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Now, when alone, do my thoughts no longer hover
O.ver the mountains, on that northern shore,
Resting their wings where heath and fern-leaves cover
Thy noble heart for ever, ever more?
Cold in the earth — and fifteen wild
Decembers, From these brown hills, have melted
into spring: Faithful, indeed, is the spirit that
remembers [fering! After such years of change and self-
Sweet Love of youth, forgive, if I
forget thee, While the world's tide is bearing me
Other desires and other hopes beset
Hopes which obscure, but cannot do thee wrong!
No later light has lightened up my heaven,
No second morn has ever shone for me;
All my life's bliss from thy dear life was given, [there All my life's bliss is in the grave with
But, when the days of golden dreams
had perished, And even Despair was powerless to
Then did I learn how existence could
be cherished, Strengthened, and fed without the
aid of joy.
Then did I check the tears of useless passion —
Weaned my young soul from yearning after thine;
Sternly denied its burning wish to hasten [mine.
Down to that tomb already more than
And, even yet, I dare not let it languish,
Dare not indulge in memory's rapturous pain;
Once drinking deep of that divinest anguish,
How could I seek the empty world again?
Maria Gowen Brooks.
Day, in melting purple dying;
Ye but waken my distress;
I am sick of loneliness!
Thou, to whom I love to hearken,
Save thy toiling, spare thy treasure;
Let the shining ore lie darkling, — Bring no gem in lustre sparkling; Gifts and gold are naught to me, I would only look on thee!
Tell to thee the high-wrought feeling,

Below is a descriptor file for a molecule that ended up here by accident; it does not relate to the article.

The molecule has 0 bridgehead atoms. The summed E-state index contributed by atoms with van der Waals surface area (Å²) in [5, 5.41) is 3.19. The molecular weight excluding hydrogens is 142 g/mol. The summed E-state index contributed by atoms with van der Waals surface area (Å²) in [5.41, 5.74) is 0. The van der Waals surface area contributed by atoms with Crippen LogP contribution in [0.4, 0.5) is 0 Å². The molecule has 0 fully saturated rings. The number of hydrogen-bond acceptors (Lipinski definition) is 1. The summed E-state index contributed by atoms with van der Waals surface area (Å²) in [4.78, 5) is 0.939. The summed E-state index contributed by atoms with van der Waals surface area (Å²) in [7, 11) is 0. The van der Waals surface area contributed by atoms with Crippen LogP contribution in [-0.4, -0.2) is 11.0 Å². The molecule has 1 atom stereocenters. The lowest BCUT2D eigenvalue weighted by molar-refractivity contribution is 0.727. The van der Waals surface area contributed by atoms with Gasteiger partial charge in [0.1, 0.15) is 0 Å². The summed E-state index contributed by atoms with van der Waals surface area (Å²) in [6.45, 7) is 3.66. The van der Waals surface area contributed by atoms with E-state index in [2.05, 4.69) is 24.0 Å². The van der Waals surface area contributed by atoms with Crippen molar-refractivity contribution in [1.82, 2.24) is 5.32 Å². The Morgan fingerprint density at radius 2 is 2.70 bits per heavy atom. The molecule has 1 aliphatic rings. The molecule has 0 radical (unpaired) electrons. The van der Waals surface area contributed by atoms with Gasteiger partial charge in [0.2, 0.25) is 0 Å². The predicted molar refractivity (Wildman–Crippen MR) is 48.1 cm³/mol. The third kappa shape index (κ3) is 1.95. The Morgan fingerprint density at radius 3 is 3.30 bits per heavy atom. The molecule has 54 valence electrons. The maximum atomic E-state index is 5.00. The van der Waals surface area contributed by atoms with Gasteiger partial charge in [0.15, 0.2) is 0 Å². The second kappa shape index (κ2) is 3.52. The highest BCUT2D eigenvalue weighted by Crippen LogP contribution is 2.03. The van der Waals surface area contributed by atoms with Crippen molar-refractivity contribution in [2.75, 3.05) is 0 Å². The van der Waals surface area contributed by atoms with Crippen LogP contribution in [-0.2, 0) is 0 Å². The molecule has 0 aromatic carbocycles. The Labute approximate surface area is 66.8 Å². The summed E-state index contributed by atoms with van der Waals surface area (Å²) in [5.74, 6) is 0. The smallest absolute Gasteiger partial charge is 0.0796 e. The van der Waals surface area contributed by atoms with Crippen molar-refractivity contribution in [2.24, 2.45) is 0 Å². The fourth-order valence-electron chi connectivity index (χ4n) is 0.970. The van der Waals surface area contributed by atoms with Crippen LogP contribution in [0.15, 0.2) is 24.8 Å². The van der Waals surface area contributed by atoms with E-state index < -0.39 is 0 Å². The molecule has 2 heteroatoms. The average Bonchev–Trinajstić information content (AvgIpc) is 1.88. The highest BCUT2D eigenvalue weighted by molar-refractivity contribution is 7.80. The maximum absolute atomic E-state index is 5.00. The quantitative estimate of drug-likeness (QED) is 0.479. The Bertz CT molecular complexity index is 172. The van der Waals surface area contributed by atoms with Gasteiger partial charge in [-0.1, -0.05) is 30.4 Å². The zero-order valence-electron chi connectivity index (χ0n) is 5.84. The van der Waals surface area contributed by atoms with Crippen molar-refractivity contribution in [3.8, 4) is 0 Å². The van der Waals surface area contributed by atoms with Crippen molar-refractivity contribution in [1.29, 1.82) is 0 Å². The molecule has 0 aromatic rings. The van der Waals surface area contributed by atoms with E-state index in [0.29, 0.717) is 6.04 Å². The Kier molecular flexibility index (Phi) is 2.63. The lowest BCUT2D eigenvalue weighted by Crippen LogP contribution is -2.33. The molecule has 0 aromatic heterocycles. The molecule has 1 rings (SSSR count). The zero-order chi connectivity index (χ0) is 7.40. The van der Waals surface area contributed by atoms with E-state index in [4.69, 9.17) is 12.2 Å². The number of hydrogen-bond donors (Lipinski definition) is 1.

Ecstasy, but in revealing;
Paint to thee the deep sensation,
Rapture in participation;
Yet but torture, if comprest
Absent still! Ah! come and bless me!
Let these eyes again caress thee.
Once in caution, I could fly thee;
Now, I nothing could deny thee.
THE MARRIAGE OF DESPAIR.
The bard has sung, God never formed a soul I meet
Without its own peculiar mate, to Its wandering half, when ripe to crown the whole Bright plan of bliss, most heavenly, most complete! But thousand evil things there are that hate I impede,
To look on happiness; these hurt, And, leagued with time, space, circumstance, and fate. Keep kindred heart from heart, to pine and pant and bleed.
And as the dove to far Palmyra flying,
From where her native founts of Antioch beam, Weary, exhausted, longing, panting, sighing,
Lights sadly at the desert's bitter stream, — So many a soul, o'er life's drear desert faring, Love's pure, congenial spring unfound, unquatfed, Suffers, recoils,— then, thirsty and despairing Of what it would, descends and sips the nearest draught.
Upon the white sea sand There sat a pilgrim band. Telling the losses that their lives had known; While evening waned away From breezy cliff and bay, And the strong tide went out with weary moan.
One spake, with quivering lip,